We are driving north towards San Francisco de Macoris from the capital, Santo Domingo.
Little vignettes of this third world country blur through my mind as we speed along. I am groggy, blinking away sleep, but curious. I have never been here before.
Three little black kids pump water into big blue plastic jugs from a well, five small boys play baseball alongside the road on a dirt patch, a man rides a horse with rope reins, goats pick through garbage in the ditch, a cow rummages for food in a dumpster, four men sit at a card table playing dominos. Wooden carts selling coconuts, banana bunches, and white eggs dot the roadside. Garbage is scattered everywhere. These scenes register in my brain a few seconds delayed, we are driving so fast. It seems cliché, like something I've seen in National Geographic, but it's real and right before me.
I didn't know much about the Dominican Republic before this trip. What I knew was that it was a Caribbean island physically connected to the poverty of disaster-stricken Haiti. Besides that, I recall my parents having been on a beach vacation here years ago. What I'm discovering now is that this country is stunningly beautiful but it is also very poor.
The clusters of homes we speed past, shacks by American standards, are constructed of weathered wood painted in colorful tropical blues, pinks, yellows. I have the thought that shoppers at Anthropologie would go crazy for a store window constructed with these elements, minus the living inhabitants and garbage strewn about.
I want to photograph everything, especially the people. But we are in a van, driving too fast. We'd never make it anywhere if we were to stop for each picture I want to take, so I settle for remembering. Besides, I feel like an outsider, that I don't belong here and that to photograph would in some way objectify the local's lives in a rude or intrusive way. I suppose this is the never ending internal conflict of the traveler, the photographer. I'm certain this feeling will resurface once we set out on the longer leg of our year of travels.
Then we pass a very old man walking roadside next to the sugar cane, carrying a machete and a huge banana bunch. He is so petite, wrinkled, and toothless. He is more than photographable, so we turn back on the narrow road to give it a try. We slow and gesture, asking if we can take a photo. Lighting up, the man walks towards us smiling like he's never been happier in the world.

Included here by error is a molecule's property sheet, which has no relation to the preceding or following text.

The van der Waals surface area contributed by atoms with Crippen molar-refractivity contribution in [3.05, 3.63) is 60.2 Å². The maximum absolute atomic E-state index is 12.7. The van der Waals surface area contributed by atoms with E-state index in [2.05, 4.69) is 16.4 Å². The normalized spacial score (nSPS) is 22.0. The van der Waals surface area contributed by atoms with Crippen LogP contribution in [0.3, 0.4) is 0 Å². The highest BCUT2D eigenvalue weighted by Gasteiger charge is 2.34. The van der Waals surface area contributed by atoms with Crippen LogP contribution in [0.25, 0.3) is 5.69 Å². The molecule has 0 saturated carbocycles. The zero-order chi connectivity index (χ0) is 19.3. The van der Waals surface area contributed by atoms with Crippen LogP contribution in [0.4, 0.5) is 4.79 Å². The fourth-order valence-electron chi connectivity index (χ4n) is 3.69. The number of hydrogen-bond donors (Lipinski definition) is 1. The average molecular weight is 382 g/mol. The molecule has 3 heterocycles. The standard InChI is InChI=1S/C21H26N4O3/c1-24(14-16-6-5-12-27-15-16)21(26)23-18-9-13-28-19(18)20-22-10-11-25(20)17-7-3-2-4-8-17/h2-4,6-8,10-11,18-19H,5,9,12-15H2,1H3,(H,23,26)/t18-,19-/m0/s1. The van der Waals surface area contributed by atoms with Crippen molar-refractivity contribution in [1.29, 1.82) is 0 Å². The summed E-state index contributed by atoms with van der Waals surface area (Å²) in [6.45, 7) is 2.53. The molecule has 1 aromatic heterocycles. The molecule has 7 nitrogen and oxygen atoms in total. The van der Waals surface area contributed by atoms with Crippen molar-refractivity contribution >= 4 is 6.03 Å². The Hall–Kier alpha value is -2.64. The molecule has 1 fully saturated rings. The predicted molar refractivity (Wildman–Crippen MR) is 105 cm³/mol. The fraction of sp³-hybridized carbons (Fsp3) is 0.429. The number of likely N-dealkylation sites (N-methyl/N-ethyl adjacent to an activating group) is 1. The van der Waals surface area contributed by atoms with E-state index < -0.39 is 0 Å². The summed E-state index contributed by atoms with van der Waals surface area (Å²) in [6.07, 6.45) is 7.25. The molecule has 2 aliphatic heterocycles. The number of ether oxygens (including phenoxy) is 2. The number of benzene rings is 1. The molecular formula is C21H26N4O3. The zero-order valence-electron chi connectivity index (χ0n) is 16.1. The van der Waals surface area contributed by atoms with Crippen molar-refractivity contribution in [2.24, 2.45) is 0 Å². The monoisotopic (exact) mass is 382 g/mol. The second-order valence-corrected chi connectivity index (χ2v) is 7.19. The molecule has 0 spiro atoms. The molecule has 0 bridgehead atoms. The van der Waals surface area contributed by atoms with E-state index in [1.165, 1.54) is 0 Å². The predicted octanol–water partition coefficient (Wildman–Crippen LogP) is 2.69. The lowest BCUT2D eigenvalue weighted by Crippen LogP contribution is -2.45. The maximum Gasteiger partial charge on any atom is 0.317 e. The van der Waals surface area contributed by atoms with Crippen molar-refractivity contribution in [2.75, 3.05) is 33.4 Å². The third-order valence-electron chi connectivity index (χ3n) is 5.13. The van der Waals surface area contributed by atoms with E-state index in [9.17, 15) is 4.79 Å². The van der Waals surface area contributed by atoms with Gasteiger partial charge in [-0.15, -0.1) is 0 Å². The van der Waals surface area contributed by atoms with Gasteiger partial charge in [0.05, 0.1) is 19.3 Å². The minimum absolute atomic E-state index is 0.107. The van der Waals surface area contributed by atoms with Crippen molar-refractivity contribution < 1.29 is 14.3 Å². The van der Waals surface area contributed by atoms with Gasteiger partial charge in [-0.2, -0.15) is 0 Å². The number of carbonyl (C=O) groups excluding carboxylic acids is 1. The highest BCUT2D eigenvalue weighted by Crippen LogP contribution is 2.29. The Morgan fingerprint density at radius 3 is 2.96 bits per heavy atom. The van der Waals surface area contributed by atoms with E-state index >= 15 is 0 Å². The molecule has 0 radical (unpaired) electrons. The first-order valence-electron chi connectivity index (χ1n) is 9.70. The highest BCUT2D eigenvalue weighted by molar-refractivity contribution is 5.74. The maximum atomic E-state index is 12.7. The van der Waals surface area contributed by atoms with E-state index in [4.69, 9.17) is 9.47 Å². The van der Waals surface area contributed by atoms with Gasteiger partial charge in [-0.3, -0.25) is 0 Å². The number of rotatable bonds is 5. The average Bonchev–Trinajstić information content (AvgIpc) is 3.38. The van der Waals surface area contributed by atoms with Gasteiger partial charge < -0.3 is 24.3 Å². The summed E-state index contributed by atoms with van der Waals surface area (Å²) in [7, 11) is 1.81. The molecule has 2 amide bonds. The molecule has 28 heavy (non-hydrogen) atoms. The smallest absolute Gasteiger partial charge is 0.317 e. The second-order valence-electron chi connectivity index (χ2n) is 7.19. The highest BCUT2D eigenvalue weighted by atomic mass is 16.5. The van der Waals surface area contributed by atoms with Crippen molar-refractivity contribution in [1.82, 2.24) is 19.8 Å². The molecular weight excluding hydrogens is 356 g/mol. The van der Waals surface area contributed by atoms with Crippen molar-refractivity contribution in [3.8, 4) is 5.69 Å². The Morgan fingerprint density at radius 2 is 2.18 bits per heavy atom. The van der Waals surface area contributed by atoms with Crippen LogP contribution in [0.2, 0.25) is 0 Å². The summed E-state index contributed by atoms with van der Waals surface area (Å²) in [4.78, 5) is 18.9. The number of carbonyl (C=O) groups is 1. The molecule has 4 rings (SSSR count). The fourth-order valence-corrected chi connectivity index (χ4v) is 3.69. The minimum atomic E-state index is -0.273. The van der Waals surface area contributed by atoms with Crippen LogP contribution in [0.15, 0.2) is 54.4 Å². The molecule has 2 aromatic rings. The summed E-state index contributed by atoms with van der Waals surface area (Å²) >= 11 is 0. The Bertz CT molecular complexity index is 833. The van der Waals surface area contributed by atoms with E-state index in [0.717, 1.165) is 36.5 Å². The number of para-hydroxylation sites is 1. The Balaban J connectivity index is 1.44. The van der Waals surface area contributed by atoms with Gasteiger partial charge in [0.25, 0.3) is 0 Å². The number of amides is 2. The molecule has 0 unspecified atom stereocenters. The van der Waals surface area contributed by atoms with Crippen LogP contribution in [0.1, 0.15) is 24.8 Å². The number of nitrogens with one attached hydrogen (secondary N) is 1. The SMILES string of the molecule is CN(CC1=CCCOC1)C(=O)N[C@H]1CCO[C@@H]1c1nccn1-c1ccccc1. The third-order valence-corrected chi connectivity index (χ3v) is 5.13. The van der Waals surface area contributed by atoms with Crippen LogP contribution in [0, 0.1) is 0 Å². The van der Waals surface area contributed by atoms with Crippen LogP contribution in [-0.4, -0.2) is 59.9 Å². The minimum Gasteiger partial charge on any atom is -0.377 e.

We've been invited to the Dominican Republic to participate in an environmental awareness festival, and so our week is filled with activities and opportunities to meet locals and natives, to see the not too touristy side of things.
Today we are going to see where chocolate comes from, to tour the Esmerelda cacao plantation.
Several hours into our drive, past the mountains and amidst the rice paddies, our driver slows the van, hobbling to the side of the road. We have a flat!
It happens that we stop just next to a small house that doubles as a roadside food stand. We buy bottled water. It's not safe to drink the tap water here. The island drainage system is pretty much nonexistent, so un-purified water has a high risk of contamination.
We ask if there is a restroom and the daughter nods and leads me through a muddy yard, past a chained barking dog, and into her home which is somewhat of a shack. I duck my head since I am too tall for the door frame. Laundry hangs drying inside; it is dim and dingy. The toilet is atop a dirty cement platform and water is dripping everywhere. They have a giant rain barrel set up in an unsuccessful attempt to collect the spray.
I have that feeling that rises up sometimes while traveling when I realize that I'm in a very unlikely place, so vastly different from my own life and all that's familiar and easily taken for granted. I think that if more Americans could see places like this, they would feel empathy, compassion, and understanding for others. If it were easier for us to project ourselves into other people's shoes, maybe we wouldn't be such a me-centric culture. That's the idealist talking in me. Or maybe it's the stupid political presidential campaign that's incessantly running all over American news that I just can't get away from. It feels like our country is pitted against each other, forced to side one team against another when both teams are basically the same thing. On this trip I'm trying to take a news media diet and not dwell on the absurdity of present day America. But I digress.
The point is that not enough people see places of deep poverty like this. I think those who do come to learn more about themselves and as a result, change their own behavior. At least it is my own experience that seeing more of the world has caused me choose to live with more sensitivity and awareness back home.
Once our tire is finally fixed, what luck, the van fails to start! In the heat and humidity of the afternoon, our driver directs us to all push, hoping that it will click with momentum. The first two attempts are unsuccessful. I can only laugh. We figure it might be better to get the van up on the cement rather than the dirt on the side of the road. Maybe we can get more speed that way. Everyone is pushing, then jogging. And just like that, it roars to life. We pile back inside and continue the drive north.
For some reason we come to a town near the plantation and the driver is suddenly lost. There is a big debate in Spanish that I can barely understand. This may not be the correct direction. I can't help but wonder why this is so complicated; we are on an island and there are only so many roads to follow in the first place.
We eventually do make it to the cacao plantation, hours later. The adventure was well worth it.